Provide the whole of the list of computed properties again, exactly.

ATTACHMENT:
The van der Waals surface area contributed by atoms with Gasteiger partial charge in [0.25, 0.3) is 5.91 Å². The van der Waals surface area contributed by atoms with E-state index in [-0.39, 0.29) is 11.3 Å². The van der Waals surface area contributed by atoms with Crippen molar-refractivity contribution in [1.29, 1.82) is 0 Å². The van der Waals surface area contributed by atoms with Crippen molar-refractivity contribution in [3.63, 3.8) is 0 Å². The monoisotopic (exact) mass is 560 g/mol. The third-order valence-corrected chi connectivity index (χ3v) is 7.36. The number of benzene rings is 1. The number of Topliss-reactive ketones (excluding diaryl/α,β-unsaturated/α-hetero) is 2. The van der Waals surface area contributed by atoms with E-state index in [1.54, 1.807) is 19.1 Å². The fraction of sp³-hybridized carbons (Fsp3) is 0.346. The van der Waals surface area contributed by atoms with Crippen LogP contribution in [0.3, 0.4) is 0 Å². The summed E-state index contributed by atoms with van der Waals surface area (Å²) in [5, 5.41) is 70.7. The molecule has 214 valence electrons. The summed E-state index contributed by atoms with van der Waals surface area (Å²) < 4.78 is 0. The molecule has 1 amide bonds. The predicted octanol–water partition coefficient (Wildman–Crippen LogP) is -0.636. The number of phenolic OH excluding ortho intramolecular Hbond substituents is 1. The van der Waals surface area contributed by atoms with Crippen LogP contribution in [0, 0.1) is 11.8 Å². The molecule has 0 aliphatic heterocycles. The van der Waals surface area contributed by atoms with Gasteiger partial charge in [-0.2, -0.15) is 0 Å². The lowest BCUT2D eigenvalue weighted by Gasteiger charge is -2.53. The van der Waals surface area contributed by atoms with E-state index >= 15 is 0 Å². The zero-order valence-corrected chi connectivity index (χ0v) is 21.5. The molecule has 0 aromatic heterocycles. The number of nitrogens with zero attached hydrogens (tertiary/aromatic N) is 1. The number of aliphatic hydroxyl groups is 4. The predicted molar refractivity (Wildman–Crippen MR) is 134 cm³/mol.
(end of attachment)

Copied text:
The van der Waals surface area contributed by atoms with Gasteiger partial charge in [0.25, 0.3) is 5.91 Å². The van der Waals surface area contributed by atoms with E-state index in [-0.39, 0.29) is 11.3 Å². The van der Waals surface area contributed by atoms with Crippen molar-refractivity contribution in [1.29, 1.82) is 0 Å². The van der Waals surface area contributed by atoms with Crippen molar-refractivity contribution in [3.63, 3.8) is 0 Å². The monoisotopic (exact) mass is 560 g/mol. The third-order valence-corrected chi connectivity index (χ3v) is 7.36. The number of benzene rings is 1. The number of Topliss-reactive ketones (excluding diaryl/α,β-unsaturated/α-hetero) is 2. The van der Waals surface area contributed by atoms with E-state index in [1.54, 1.807) is 19.1 Å². The fraction of sp³-hybridized carbons (Fsp3) is 0.346. The van der Waals surface area contributed by atoms with Crippen LogP contribution in [0.3, 0.4) is 0 Å². The summed E-state index contributed by atoms with van der Waals surface area (Å²) in [5, 5.41) is 70.7. The molecule has 214 valence electrons. The summed E-state index contributed by atoms with van der Waals surface area (Å²) < 4.78 is 0. The molecule has 1 amide bonds. The predicted octanol–water partition coefficient (Wildman–Crippen LogP) is -0.636. The number of phenolic OH excluding ortho intramolecular Hbond substituents is 1. The van der Waals surface area contributed by atoms with Crippen LogP contribution in [0, 0.1) is 11.8 Å². The molecule has 0 aliphatic heterocycles. The van der Waals surface area contributed by atoms with Gasteiger partial charge in [-0.2, -0.15) is 0 Å². The lowest BCUT2D eigenvalue weighted by Gasteiger charge is -2.53. The van der Waals surface area contributed by atoms with E-state index >= 15 is 0 Å². The zero-order valence-corrected chi connectivity index (χ0v) is 21.5. The molecule has 0 aromatic heterocycles. The number of nitrogens with zero attached hydrogens (tertiary/aromatic N) is 1. The number of aliphatic hydroxyl groups is 4. The predicted molar refractivity (Wildman–Crippen MR) is 134 cm³/mol.